Guy Rodgers presenting at the 2019 State of the Arts Activation Conference
Photo by Sufia Duez
ELAN is celebrating its 15th anniversary in 2019. The world around you will have changed little or much during that period depending on your age and personal milestones. One benchmark that most of us share is Facebook, which also came into existence in 2004. It is surprisingly difficult to remember the “pre-FB” world, back when we were still using message boards and fax machines. I am not going to claim that ELAN’s impact is comparable to Facebook – for better or worse – but our local environment has changed dramatically in several ways.
ELAN was created as a network for English-speaking artists whose main issue was language. One pragmatic ELAN objective was to build bridges with our French-speaking neighbours. A more daunting but less tangible problem was a country neatly divided into English Canada and French Quebec. ELAN devoted its first decade to documenting an English-language cultural renaissance in Quebec, to making English-speaking artists visible outside Quebec, as well as making the case that we could be both proud Quebeckers here at home and important ambassadors for Quebec culture.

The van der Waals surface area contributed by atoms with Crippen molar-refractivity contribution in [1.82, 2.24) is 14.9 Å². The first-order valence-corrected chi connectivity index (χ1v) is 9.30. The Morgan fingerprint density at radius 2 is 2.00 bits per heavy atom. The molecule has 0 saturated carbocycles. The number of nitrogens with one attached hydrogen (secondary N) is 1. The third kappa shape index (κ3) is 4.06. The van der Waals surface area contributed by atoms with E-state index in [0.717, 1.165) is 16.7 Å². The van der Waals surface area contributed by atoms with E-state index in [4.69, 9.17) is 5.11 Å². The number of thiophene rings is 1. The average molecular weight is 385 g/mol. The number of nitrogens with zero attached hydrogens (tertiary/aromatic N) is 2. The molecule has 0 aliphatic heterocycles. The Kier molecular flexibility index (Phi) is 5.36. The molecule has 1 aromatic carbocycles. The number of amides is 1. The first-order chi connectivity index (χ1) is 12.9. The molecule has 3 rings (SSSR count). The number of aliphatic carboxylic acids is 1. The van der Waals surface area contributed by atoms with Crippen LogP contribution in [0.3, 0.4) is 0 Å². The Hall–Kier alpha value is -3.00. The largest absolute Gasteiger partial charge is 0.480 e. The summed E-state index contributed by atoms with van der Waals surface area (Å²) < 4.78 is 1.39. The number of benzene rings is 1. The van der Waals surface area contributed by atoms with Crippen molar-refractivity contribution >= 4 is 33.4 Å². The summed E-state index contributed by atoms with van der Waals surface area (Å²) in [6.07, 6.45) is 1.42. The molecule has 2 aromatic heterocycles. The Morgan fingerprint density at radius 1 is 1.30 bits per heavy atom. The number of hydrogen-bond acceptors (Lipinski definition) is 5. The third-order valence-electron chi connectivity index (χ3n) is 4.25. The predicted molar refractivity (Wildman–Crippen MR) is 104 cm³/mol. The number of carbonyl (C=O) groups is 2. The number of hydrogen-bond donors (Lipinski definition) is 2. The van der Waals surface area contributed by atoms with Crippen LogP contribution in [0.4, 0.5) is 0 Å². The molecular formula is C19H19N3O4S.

Many of ELAN’s younger members see language as a minor issue or a non-issue, which is a testimonial to how far we have progressed. Part of this change was possible because our world is becoming much more receptive to diversity and inclusion. As ELAN becomes less preoccupied with language issues, we have turned our attention to broader issues of diversity and inclusion, which have been the focus of our State of the Arts project. Many of you have already participated in State of the Arts activities, and are welcome to participate in additional upcoming events in March. More information about those events will be shared in our future newsletters, our website, and through our social media channels. As we celebrate ELAN’s accomplishments over the past 15 years, we are also charting a new course for the decades that lie ahead.